Defining Success: Lessons from Hursh Juneja’s Career in Technology

By: Sunnie Dawn Baker

Hursh Juneja started watching Star Trek in her youth; it is what drew her already inquisitive mind to learn more about science and technology. She had always been curious about how the world worked–why are things happening and how are they happening? While the stories were fun, and the science-fiction technology was interesting, what appealed to her most about Star Trek was the idea that knowledge can be used to empower and impact not just our own planet, but the whole universe. She wanted to do something to make her contribution. This eventually led her to undertake graduate studies in computer science. Computer science influences every aspect of our lives today, even more profoundly than when Juneja was a young girl watching Star Trek in her living room.

Juneja, the Head of Enterprise Architecture and Innovation/Information Technology for the Chickasaw Nation, found herself in Ada, Oklahoma after a long and successful career working for high-tech, fin-tech, and consulting companies like IBM, Oracle, HP, Fiserv, and ACS group. She had already worked on and led large projects of national importance at her first job in India and had since then led enterprise-wide high-profile technology integrations and transformations at Fortune 500 companies in Thailand and the United States.

Though she faced some challenges like most people, finding her own work-life balance, especially after becoming a mother, was one of the greatest for her. Juneja says, “I wanted to be the best mom I wished to be and still do the best job at my work, which was very demanding. And I also wanted to be a good wife, a good daughter, a good sister, a good community member.” To attempt all of this, she would put the kids to bed at 10:00 pm, work from home until 1:30 am, and then be up again in the morning at 5:30 am to pack lunches for the day. While she got everything done, the pace was not sustainable. However, Juneja was constantly learning, both from the world around her and her own experiences. This led her to make changes in her life and, instead of insisting she must be the “best” at everything, she instead chose to adopt a method she calls “define your success.” By defining what success means to you at each phase of your life, you can focus on achieving specific goals rather than becoming frustrated by constantly shifting societal definitions of success and your own unrealistic expectations. She also suggests viewing it as “work-life integration” rather than two conflicting things needing a balance. Technology has made it possible now in most part.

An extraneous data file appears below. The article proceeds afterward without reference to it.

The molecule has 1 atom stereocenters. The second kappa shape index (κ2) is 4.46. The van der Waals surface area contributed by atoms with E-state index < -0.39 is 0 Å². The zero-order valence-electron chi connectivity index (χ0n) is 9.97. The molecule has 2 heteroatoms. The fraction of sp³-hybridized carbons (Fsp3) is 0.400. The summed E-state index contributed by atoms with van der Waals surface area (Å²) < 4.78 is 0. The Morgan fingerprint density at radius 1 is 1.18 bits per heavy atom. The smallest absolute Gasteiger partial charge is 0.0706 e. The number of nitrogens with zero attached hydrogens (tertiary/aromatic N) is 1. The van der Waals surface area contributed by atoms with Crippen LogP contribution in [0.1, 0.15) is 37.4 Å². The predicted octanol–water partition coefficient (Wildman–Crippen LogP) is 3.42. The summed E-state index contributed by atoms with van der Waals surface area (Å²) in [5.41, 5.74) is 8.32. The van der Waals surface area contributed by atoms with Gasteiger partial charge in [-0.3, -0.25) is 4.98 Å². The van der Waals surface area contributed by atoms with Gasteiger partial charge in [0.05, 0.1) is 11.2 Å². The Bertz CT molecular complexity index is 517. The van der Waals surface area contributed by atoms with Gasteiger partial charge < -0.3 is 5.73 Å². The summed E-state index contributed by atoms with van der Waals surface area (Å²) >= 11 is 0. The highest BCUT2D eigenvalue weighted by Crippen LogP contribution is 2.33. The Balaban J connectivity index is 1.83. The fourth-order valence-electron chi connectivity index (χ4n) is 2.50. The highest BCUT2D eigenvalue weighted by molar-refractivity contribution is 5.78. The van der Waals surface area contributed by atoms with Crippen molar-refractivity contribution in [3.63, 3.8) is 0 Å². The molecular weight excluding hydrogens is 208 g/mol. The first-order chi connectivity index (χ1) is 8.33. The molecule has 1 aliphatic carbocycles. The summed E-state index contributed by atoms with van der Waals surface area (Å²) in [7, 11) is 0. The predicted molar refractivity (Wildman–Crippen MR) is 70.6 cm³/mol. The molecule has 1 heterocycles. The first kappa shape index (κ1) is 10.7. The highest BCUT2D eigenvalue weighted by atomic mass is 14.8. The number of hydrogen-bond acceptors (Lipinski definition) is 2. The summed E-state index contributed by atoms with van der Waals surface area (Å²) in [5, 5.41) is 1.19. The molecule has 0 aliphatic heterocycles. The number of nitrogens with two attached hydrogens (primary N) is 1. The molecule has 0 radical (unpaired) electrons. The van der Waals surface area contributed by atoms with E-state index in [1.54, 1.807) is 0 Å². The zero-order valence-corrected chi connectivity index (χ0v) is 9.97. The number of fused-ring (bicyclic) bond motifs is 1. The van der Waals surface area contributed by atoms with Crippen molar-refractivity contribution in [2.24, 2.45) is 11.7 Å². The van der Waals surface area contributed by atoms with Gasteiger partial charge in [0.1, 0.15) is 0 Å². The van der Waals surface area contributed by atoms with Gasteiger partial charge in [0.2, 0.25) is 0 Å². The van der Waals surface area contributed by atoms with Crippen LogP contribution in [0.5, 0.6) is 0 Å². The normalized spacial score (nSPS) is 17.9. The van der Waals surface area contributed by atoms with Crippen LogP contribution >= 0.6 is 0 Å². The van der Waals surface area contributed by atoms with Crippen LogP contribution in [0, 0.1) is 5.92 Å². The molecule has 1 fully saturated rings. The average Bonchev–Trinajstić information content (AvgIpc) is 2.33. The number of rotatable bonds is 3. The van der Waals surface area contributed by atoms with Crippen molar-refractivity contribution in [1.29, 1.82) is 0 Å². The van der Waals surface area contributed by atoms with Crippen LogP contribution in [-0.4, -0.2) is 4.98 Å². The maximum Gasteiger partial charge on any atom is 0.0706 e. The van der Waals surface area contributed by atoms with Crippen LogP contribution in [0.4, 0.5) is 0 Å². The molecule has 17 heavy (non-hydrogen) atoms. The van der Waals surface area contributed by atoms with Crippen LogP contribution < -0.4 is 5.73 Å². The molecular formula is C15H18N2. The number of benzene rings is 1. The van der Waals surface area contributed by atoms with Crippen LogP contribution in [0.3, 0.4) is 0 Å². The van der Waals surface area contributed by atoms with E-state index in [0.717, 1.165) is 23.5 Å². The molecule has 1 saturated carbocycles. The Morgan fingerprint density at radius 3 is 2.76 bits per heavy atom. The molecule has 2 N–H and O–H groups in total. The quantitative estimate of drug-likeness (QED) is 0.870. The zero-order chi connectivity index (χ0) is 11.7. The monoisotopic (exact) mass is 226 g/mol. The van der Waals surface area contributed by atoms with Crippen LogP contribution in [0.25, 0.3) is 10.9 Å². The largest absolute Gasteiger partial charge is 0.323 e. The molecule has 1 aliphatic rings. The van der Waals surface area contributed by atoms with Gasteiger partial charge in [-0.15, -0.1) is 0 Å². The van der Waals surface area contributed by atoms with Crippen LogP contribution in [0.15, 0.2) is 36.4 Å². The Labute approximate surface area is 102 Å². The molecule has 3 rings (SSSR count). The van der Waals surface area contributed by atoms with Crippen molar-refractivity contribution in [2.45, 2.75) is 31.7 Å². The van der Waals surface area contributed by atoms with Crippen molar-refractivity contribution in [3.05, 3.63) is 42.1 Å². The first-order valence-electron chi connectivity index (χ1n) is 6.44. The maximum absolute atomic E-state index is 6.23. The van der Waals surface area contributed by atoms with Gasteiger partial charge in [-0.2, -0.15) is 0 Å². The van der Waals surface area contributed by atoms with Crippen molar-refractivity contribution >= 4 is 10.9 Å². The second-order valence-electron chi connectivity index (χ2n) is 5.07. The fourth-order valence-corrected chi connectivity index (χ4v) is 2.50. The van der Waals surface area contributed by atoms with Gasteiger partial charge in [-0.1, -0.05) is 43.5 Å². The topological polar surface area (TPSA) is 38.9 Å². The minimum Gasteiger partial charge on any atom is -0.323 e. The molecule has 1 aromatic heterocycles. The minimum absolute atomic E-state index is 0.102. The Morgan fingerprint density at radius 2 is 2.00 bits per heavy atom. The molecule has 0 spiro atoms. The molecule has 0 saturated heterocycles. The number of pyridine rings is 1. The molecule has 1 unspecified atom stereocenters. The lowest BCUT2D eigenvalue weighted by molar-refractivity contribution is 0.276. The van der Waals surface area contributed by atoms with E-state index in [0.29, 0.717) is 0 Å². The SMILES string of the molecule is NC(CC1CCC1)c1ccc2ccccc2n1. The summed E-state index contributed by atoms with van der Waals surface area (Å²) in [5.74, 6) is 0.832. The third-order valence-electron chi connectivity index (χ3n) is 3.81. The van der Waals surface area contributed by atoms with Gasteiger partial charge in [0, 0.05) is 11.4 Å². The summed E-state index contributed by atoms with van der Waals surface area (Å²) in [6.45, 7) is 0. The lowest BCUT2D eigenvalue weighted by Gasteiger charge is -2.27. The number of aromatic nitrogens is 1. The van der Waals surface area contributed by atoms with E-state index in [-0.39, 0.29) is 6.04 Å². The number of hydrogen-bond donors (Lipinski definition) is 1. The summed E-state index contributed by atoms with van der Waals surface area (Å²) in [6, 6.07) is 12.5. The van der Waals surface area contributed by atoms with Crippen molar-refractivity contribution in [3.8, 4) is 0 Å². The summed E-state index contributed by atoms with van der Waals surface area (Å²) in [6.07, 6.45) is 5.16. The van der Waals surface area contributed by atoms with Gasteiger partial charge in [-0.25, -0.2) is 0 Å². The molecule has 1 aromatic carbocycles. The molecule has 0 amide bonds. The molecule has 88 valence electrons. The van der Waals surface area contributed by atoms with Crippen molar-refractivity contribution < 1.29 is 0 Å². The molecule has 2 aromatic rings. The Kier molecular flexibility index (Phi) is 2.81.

Juneja takes this idea of “defining your success” even further, encouraging people to also “define your life’s purpose.” While success and purpose can go hand in hand, there are slight differences, and defining an overarching purpose can lead to a meaningful definition of success at every stage of your life. This sense of purpose can shape a life and provide the focus needed to define what success truly means for a period of time, as well as providing the road map to achieve it. Juneja suggests returning to one’s definition of success every three to six months, or at least annually, to see how it is going and refine it as needed. It is this constant process of reflection, revision and accomplishing that, Juneja says, “Can bring so much jubilation – as you are in the driver seat now.”